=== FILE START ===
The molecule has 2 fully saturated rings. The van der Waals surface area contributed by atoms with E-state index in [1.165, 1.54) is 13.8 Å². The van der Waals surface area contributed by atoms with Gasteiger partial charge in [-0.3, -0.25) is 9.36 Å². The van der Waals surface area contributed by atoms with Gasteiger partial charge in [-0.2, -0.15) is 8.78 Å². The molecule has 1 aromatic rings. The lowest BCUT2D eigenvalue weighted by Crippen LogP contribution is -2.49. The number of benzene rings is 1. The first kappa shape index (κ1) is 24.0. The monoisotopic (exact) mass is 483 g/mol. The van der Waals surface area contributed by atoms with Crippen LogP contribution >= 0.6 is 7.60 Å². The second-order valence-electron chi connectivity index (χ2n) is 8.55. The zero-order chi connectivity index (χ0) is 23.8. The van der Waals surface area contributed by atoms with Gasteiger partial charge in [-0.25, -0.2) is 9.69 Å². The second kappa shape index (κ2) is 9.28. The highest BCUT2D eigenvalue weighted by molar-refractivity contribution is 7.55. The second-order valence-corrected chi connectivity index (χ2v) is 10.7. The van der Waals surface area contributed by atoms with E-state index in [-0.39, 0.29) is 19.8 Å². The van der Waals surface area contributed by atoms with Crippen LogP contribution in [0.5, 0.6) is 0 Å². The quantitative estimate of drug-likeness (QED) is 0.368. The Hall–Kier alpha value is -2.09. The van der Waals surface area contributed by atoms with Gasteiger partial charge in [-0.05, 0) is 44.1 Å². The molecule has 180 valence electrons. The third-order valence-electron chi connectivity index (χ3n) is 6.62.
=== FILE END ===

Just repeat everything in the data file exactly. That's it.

The molecule has 2 fully saturated rings. The van der Waals surface area contributed by atoms with E-state index in [1.165, 1.54) is 13.8 Å². The van der Waals surface area contributed by atoms with Gasteiger partial charge in [-0.3, -0.25) is 9.36 Å². The van der Waals surface area contributed by atoms with Gasteiger partial charge in [-0.2, -0.15) is 8.78 Å². The molecule has 1 aromatic rings. The lowest BCUT2D eigenvalue weighted by Crippen LogP contribution is -2.49. The number of benzene rings is 1. The first kappa shape index (κ1) is 24.0. The monoisotopic (exact) mass is 483 g/mol. The van der Waals surface area contributed by atoms with Crippen LogP contribution >= 0.6 is 7.60 Å². The second-order valence-electron chi connectivity index (χ2n) is 8.55. The zero-order chi connectivity index (χ0) is 23.8. The van der Waals surface area contributed by atoms with Gasteiger partial charge in [-0.25, -0.2) is 9.69 Å². The second kappa shape index (κ2) is 9.28. The highest BCUT2D eigenvalue weighted by molar-refractivity contribution is 7.55. The second-order valence-corrected chi connectivity index (χ2v) is 10.7. The van der Waals surface area contributed by atoms with E-state index in [-0.39, 0.29) is 19.8 Å². The van der Waals surface area contributed by atoms with Crippen LogP contribution in [0.5, 0.6) is 0 Å². The quantitative estimate of drug-likeness (QED) is 0.368. The Hall–Kier alpha value is -2.09. The van der Waals surface area contributed by atoms with Gasteiger partial charge in [-0.05, 0) is 44.1 Å². The molecule has 180 valence electrons. The third-order valence-electron chi connectivity index (χ3n) is 6.62.